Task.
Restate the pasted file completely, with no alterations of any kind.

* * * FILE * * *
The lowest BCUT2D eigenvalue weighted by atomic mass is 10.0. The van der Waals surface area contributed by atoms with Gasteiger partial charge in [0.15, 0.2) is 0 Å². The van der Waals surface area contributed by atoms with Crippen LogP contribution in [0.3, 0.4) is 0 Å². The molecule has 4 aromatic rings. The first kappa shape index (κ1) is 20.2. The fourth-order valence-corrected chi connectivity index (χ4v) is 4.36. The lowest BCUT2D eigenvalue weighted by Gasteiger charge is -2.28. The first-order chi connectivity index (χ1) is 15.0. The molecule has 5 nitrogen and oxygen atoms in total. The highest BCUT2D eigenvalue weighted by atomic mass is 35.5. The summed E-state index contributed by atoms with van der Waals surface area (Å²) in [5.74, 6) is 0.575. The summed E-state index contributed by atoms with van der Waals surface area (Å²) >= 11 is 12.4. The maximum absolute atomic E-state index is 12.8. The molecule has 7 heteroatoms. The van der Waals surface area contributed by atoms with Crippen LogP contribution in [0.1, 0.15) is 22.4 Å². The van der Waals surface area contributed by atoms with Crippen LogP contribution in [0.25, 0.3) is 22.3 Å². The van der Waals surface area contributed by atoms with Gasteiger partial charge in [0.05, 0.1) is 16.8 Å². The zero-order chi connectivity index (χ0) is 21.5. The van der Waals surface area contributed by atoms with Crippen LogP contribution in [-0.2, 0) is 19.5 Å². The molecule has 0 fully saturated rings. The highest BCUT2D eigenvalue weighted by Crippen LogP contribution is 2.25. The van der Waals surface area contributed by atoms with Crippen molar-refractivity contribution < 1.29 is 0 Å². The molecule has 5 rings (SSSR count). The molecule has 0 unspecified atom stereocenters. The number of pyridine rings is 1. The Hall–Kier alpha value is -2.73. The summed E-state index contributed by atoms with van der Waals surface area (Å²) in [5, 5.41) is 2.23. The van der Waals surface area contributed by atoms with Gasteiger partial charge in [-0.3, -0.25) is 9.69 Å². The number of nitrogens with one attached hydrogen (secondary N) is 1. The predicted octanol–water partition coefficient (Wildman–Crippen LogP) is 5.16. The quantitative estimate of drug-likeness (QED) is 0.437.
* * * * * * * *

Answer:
The lowest BCUT2D eigenvalue weighted by atomic mass is 10.0. The van der Waals surface area contributed by atoms with Gasteiger partial charge in [0.15, 0.2) is 0 Å². The van der Waals surface area contributed by atoms with Crippen LogP contribution in [0.3, 0.4) is 0 Å². The molecule has 4 aromatic rings. The first kappa shape index (κ1) is 20.2. The fourth-order valence-corrected chi connectivity index (χ4v) is 4.36. The lowest BCUT2D eigenvalue weighted by Gasteiger charge is -2.28. The first-order chi connectivity index (χ1) is 15.0. The molecule has 5 nitrogen and oxygen atoms in total. The highest BCUT2D eigenvalue weighted by atomic mass is 35.5. The summed E-state index contributed by atoms with van der Waals surface area (Å²) in [5.74, 6) is 0.575. The summed E-state index contributed by atoms with van der Waals surface area (Å²) >= 11 is 12.4. The maximum absolute atomic E-state index is 12.8. The molecule has 7 heteroatoms. The van der Waals surface area contributed by atoms with Crippen LogP contribution in [0.1, 0.15) is 22.4 Å². The van der Waals surface area contributed by atoms with Crippen LogP contribution in [0.25, 0.3) is 22.3 Å². The van der Waals surface area contributed by atoms with Gasteiger partial charge in [0.05, 0.1) is 16.8 Å². The zero-order chi connectivity index (χ0) is 21.5. The van der Waals surface area contributed by atoms with Crippen LogP contribution in [-0.2, 0) is 19.5 Å². The molecule has 0 fully saturated rings. The highest BCUT2D eigenvalue weighted by Crippen LogP contribution is 2.25. The van der Waals surface area contributed by atoms with Crippen molar-refractivity contribution < 1.29 is 0 Å². The molecule has 5 rings (SSSR count). The molecule has 0 unspecified atom stereocenters. The number of pyridine rings is 1. The Hall–Kier alpha value is -2.73. The summed E-state index contributed by atoms with van der Waals surface area (Å²) in [5, 5.41) is 2.23. The van der Waals surface area contributed by atoms with Gasteiger partial charge in [-0.3, -0.25) is 9.69 Å². The number of nitrogens with one attached hydrogen (secondary N) is 1. The predicted octanol–water partition coefficient (Wildman–Crippen LogP) is 5.16. The quantitative estimate of drug-likeness (QED) is 0.437.